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Details of Grant 

EPSRC Reference: EP/Y020987/1
Title: Megabar Neutron Diffraction for Hydrogen, Ices and Superconductor Research MENHIR
Principal Investigator: Loveday, Dr JS
Other Investigators:
Ackland, Professor GJ Hermann, Professor A Pena-Alvarez, Dr M
Researcher Co-Investigators:
Dr CG Pruteanu
Project Partners:
Oak Ridge National Laboratory
Department: Sch of Physics and Astronomy
Organisation: University of Edinburgh
Scheme: Standard Research
Starts: 01 May 2024 Ends: 30 April 2027 Value (£): 749,171
EPSRC Research Topic Classifications:
Condensed Matter Physics
EPSRC Industrial Sector Classifications:
No relevance to Underpinning Sectors
Related Grants:
Panel History:
Panel DatePanel NameOutcome
25 Oct 2023 EPSRC Physical Sciences Prioritisation Panel A October 2023 Announced
Summary on Grant Application Form
The pressure of around one million atmospheres is an important milestone for systems composed of molecules. Pressures around this value are required to break the strong covalent bonds which hold molecules together and hence transform molecular systems into non-molecular systems. This change from molecular to non-molecular leads to profound changes in properties. Hydrogen has been reported to become a metal and this metallic form may be the cause of Jupiter's magnetic field. The hydrogen atoms in water and ice detach from the oxygen atoms and become mobile so that they conduct electricity in a way similar to the way that lithium ions in the batteries of laptops and phones conduct. Hydrogen sulphide forms a metallic compound which superconducts at a temperature of only -70 C.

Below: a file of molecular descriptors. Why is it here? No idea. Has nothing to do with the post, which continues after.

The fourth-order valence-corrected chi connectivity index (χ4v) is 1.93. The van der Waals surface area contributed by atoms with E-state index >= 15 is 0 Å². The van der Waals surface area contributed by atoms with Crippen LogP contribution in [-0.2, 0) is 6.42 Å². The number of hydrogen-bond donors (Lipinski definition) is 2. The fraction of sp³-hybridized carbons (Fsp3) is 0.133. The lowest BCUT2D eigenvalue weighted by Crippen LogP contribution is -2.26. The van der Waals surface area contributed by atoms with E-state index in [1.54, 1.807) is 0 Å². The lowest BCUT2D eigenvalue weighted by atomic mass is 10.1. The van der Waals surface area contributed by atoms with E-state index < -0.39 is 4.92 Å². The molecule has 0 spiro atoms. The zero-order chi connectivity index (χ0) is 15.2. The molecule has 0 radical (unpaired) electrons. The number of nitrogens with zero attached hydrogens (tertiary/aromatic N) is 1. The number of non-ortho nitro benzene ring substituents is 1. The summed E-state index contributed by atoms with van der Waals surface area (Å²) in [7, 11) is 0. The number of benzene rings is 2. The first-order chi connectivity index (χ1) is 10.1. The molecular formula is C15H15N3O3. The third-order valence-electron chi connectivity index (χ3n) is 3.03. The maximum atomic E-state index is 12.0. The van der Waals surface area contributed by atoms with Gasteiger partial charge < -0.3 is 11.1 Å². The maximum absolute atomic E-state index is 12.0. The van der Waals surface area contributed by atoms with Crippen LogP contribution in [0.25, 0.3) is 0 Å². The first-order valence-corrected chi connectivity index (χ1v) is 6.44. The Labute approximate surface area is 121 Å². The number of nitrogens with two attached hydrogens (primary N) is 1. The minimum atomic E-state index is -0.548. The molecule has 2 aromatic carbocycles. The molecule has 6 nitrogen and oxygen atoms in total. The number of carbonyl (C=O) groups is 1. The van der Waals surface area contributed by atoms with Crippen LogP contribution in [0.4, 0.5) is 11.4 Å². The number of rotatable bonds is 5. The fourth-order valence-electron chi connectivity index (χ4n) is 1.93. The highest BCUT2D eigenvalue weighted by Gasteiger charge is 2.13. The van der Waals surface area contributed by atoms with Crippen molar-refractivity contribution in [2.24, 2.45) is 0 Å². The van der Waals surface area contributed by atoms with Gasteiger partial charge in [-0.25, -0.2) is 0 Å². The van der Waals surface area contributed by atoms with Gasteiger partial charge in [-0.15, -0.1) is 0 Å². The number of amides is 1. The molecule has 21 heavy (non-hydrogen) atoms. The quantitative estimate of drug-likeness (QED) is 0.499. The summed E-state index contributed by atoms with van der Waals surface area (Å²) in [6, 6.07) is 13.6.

A study of these and similar phenomena yields information that is of both fundamental and technological importance. For example, the behaviour of hydrogen atoms provides stringent tests for our understanding of quantum behaviour, the way hydrogen-bonded solids like ice behave provides insight into the way biochemical processes work, and novel superconductors offer new routes to a potential room temperature superconductor which would transform power distribution medical imaging and could make a 'Back To The Future II' hoverboard a reality. However, our understanding of these and other important hydrogen-rich systems at million atmosphere pressures is limited by the fact that the most fundamental information -- the position of the hydrogen atoms in the crystal structures -- is currently not known.

The reason for this lack of information is that neutron diffraction which is the only technique able to measure hydrogen atom positions directly was until recently restricted to pressures below 300,000 atmospheres and so information on the positions of the hydrogen atoms had to be obtained indirectly or from computational modelling. For the past seven years we have been developing the use of suitable technology for neutron diffraction studies using the SNAP instrument and the Spallation Neutron Source at Oak Ridge National Laboratory in the United States. We have now reached the stage where structures can be successfully determined at pressures in excess of one million atmospheres using both powder and single crystal diffraction techniques.

This project aims to use a so called diamond anvil cell where the sample is compressed between two large gem quality diamonds to study the structures of hydrogen, ice and related ices (ammonia hemihydrate and hydrogen chloride), and very high Tc superconductors up to million atmosphere pressures.
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